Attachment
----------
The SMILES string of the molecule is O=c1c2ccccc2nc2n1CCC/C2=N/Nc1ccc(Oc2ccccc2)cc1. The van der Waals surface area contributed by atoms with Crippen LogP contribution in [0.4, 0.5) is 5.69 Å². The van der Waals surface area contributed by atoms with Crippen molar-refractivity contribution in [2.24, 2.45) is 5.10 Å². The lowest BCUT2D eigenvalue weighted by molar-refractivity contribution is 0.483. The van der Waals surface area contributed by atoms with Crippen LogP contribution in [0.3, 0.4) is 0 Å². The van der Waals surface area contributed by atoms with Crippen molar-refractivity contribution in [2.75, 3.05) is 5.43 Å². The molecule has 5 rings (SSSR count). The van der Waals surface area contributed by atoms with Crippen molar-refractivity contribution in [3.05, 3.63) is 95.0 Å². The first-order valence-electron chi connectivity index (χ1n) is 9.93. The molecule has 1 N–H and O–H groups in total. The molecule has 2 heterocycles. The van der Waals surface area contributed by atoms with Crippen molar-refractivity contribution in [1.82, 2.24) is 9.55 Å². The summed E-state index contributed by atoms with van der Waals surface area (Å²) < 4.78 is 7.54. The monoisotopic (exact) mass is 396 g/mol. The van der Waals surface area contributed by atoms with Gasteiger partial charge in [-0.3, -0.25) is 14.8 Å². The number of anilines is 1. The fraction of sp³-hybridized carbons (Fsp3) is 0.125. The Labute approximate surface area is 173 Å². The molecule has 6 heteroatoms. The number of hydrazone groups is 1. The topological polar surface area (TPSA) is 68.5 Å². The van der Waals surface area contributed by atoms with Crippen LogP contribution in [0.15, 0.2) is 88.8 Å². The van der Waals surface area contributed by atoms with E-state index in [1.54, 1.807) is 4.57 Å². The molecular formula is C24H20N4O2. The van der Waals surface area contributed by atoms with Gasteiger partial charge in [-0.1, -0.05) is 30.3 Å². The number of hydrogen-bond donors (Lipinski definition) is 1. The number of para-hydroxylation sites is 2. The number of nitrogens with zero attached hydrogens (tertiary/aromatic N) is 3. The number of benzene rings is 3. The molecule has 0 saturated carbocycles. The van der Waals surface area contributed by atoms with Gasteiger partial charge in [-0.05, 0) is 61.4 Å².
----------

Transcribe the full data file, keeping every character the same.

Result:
The SMILES string of the molecule is O=c1c2ccccc2nc2n1CCC/C2=N/Nc1ccc(Oc2ccccc2)cc1. The van der Waals surface area contributed by atoms with Crippen LogP contribution in [0.4, 0.5) is 5.69 Å². The van der Waals surface area contributed by atoms with Crippen molar-refractivity contribution in [2.24, 2.45) is 5.10 Å². The lowest BCUT2D eigenvalue weighted by molar-refractivity contribution is 0.483. The van der Waals surface area contributed by atoms with Crippen LogP contribution in [0.3, 0.4) is 0 Å². The van der Waals surface area contributed by atoms with Crippen molar-refractivity contribution in [2.75, 3.05) is 5.43 Å². The molecule has 5 rings (SSSR count). The van der Waals surface area contributed by atoms with Crippen molar-refractivity contribution in [3.05, 3.63) is 95.0 Å². The first-order valence-electron chi connectivity index (χ1n) is 9.93. The molecule has 1 N–H and O–H groups in total. The molecule has 2 heterocycles. The van der Waals surface area contributed by atoms with Crippen molar-refractivity contribution in [1.82, 2.24) is 9.55 Å². The summed E-state index contributed by atoms with van der Waals surface area (Å²) < 4.78 is 7.54. The monoisotopic (exact) mass is 396 g/mol. The van der Waals surface area contributed by atoms with Gasteiger partial charge in [-0.3, -0.25) is 14.8 Å². The number of anilines is 1. The fraction of sp³-hybridized carbons (Fsp3) is 0.125. The Labute approximate surface area is 173 Å². The molecule has 6 heteroatoms. The number of hydrazone groups is 1. The topological polar surface area (TPSA) is 68.5 Å². The van der Waals surface area contributed by atoms with Crippen LogP contribution in [0.15, 0.2) is 88.8 Å². The van der Waals surface area contributed by atoms with E-state index in [1.54, 1.807) is 4.57 Å². The molecular formula is C24H20N4O2. The van der Waals surface area contributed by atoms with Gasteiger partial charge in [-0.1, -0.05) is 30.3 Å². The number of hydrogen-bond donors (Lipinski definition) is 1. The number of para-hydroxylation sites is 2. The number of nitrogens with zero attached hydrogens (tertiary/aromatic N) is 3. The number of benzene rings is 3. The molecule has 0 saturated carbocycles. The van der Waals surface area contributed by atoms with Gasteiger partial charge in [-0.05, 0) is 61.4 Å².